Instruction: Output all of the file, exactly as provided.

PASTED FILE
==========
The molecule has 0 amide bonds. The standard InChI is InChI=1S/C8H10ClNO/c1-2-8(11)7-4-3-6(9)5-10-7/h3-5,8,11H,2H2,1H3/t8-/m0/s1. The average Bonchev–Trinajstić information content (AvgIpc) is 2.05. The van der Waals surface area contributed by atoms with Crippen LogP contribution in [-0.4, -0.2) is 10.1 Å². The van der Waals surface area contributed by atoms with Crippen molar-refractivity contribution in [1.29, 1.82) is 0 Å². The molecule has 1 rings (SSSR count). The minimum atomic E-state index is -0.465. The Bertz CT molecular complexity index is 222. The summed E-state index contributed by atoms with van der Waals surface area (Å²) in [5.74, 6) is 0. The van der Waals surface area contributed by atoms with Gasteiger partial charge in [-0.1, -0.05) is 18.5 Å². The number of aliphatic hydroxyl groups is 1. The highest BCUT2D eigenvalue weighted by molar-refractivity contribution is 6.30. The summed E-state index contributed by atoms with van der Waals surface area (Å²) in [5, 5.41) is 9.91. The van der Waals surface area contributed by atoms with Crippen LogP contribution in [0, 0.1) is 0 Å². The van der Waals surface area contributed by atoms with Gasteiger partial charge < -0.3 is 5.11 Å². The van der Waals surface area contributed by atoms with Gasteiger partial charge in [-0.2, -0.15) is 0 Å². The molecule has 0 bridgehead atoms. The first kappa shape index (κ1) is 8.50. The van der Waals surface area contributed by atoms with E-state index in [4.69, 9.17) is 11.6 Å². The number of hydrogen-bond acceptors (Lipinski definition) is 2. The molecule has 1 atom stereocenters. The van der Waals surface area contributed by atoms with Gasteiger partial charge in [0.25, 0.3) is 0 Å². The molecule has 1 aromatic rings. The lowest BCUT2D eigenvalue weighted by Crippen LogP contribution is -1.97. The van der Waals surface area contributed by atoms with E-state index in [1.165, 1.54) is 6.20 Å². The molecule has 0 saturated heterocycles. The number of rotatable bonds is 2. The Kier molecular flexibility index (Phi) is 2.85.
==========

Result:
The molecule has 0 amide bonds. The standard InChI is InChI=1S/C8H10ClNO/c1-2-8(11)7-4-3-6(9)5-10-7/h3-5,8,11H,2H2,1H3/t8-/m0/s1. The average Bonchev–Trinajstić information content (AvgIpc) is 2.05. The van der Waals surface area contributed by atoms with Crippen LogP contribution in [-0.4, -0.2) is 10.1 Å². The van der Waals surface area contributed by atoms with Crippen molar-refractivity contribution in [1.29, 1.82) is 0 Å². The molecule has 1 rings (SSSR count). The minimum atomic E-state index is -0.465. The Bertz CT molecular complexity index is 222. The summed E-state index contributed by atoms with van der Waals surface area (Å²) in [5.74, 6) is 0. The van der Waals surface area contributed by atoms with Gasteiger partial charge in [-0.1, -0.05) is 18.5 Å². The number of aliphatic hydroxyl groups is 1. The highest BCUT2D eigenvalue weighted by molar-refractivity contribution is 6.30. The summed E-state index contributed by atoms with van der Waals surface area (Å²) in [5, 5.41) is 9.91. The van der Waals surface area contributed by atoms with Crippen LogP contribution in [0, 0.1) is 0 Å². The van der Waals surface area contributed by atoms with Gasteiger partial charge < -0.3 is 5.11 Å². The van der Waals surface area contributed by atoms with Gasteiger partial charge in [-0.2, -0.15) is 0 Å². The molecule has 0 bridgehead atoms. The first kappa shape index (κ1) is 8.50. The van der Waals surface area contributed by atoms with E-state index in [4.69, 9.17) is 11.6 Å². The number of hydrogen-bond acceptors (Lipinski definition) is 2. The molecule has 1 atom stereocenters. The van der Waals surface area contributed by atoms with Gasteiger partial charge in [0.25, 0.3) is 0 Å². The molecule has 1 aromatic rings. The lowest BCUT2D eigenvalue weighted by Crippen LogP contribution is -1.97. The van der Waals surface area contributed by atoms with E-state index in [1.165, 1.54) is 6.20 Å². The molecule has 0 saturated heterocycles. The number of rotatable bonds is 2. The Kier molecular flexibility index (Phi) is 2.85.